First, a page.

Financial Times

2022-05-09 08:51:30 By : Ms. Linda Liu

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Your guide to a disrupted world

Jony Ive. Photography by Corey Olsen. Set design by Alicia Sciberras

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As a boy, workshops were mysterious and magical places. I remember being a little afraid of the fire, of the sharp and shiny tools dangling on the wall, and of all that noisy hammering. My fear would be forgotten as something tangible, useful and often beautiful began to emerge from an uninspiring sheet of metal. 

My father was a good silversmith, and could transform a flat sheet of silver into a cup or bowl or jug just by hitting it with a small hammer. I used to sit for hours watching him, wondering what he was going to do next, and basking in his focus and satisfaction.

“Raising” is an exquisite term describing the elevation of sheet metal into a form purely by hammering. It describes not only creating shape but also creating an object with purpose and utility.

It was in a workshop that I realised I was particularly drawn to certain materials. Silver is uniquely pure and noble. It is malleable and rewarding to work. While it is inherently valuable and precious, it remains affordable and so is made into a range of objects with more applications than most other precious metals. While it has long been associated with transformation and mysticism, for me there is something captivating about the nature of its colour. Silver is an ethereal white. It almost has no colour – or every colour – while titanium or nickel are so very warm, and stainless steel is so very cold and blue.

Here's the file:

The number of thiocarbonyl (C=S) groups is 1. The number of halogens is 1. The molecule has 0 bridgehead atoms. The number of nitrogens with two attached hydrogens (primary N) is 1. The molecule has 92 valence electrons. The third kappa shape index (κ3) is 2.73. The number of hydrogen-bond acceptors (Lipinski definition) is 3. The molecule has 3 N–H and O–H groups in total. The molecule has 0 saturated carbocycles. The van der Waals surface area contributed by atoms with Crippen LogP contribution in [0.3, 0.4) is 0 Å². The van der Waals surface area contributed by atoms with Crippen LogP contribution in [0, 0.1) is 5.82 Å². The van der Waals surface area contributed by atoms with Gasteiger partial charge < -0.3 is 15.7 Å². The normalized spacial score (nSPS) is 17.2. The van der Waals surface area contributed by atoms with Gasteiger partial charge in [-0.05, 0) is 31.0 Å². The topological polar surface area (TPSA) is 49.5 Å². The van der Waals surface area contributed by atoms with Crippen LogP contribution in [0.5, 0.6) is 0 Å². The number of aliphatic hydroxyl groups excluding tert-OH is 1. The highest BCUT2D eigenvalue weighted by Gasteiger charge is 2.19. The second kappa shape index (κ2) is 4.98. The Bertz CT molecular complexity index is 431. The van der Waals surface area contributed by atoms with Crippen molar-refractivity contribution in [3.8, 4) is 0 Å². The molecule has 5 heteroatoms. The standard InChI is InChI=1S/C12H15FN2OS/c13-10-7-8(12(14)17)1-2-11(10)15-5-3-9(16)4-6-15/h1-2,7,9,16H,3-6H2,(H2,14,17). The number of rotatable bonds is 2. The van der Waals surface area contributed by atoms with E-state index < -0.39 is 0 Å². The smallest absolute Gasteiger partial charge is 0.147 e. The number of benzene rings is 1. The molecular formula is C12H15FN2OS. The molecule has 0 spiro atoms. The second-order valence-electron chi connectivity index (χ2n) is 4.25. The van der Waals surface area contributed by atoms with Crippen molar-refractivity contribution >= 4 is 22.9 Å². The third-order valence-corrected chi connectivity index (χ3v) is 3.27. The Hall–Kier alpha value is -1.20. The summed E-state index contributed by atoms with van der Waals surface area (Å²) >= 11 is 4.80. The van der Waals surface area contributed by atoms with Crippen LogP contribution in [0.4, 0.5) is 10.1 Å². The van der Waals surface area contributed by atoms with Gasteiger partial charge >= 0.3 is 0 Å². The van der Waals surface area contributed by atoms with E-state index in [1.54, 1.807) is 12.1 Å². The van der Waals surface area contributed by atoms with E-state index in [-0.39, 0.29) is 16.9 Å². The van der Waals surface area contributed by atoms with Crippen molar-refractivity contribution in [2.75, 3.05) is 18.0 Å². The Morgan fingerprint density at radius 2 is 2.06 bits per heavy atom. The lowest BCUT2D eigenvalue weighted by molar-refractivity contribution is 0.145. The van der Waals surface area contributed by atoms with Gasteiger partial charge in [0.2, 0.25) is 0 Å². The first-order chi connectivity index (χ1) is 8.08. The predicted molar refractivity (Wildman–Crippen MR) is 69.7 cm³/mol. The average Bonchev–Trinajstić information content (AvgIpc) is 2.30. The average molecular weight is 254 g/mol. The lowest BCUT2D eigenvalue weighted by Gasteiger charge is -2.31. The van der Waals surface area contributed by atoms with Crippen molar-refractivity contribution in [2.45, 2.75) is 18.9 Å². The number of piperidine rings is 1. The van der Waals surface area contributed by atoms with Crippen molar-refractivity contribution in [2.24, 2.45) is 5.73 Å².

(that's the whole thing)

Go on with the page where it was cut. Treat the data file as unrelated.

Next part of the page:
My favourite silver objects range from the seriously beautiful to the enchanting and whimsical. Regardless, they all need to be polished, and deserve to be polished.

Of all these pieces, I especially adore my silver penguin. He was made by the Lisi Brothers in Florence and created as a wine cooler, but I don’t use him for that. He sits quietly by my feet next to my desk.

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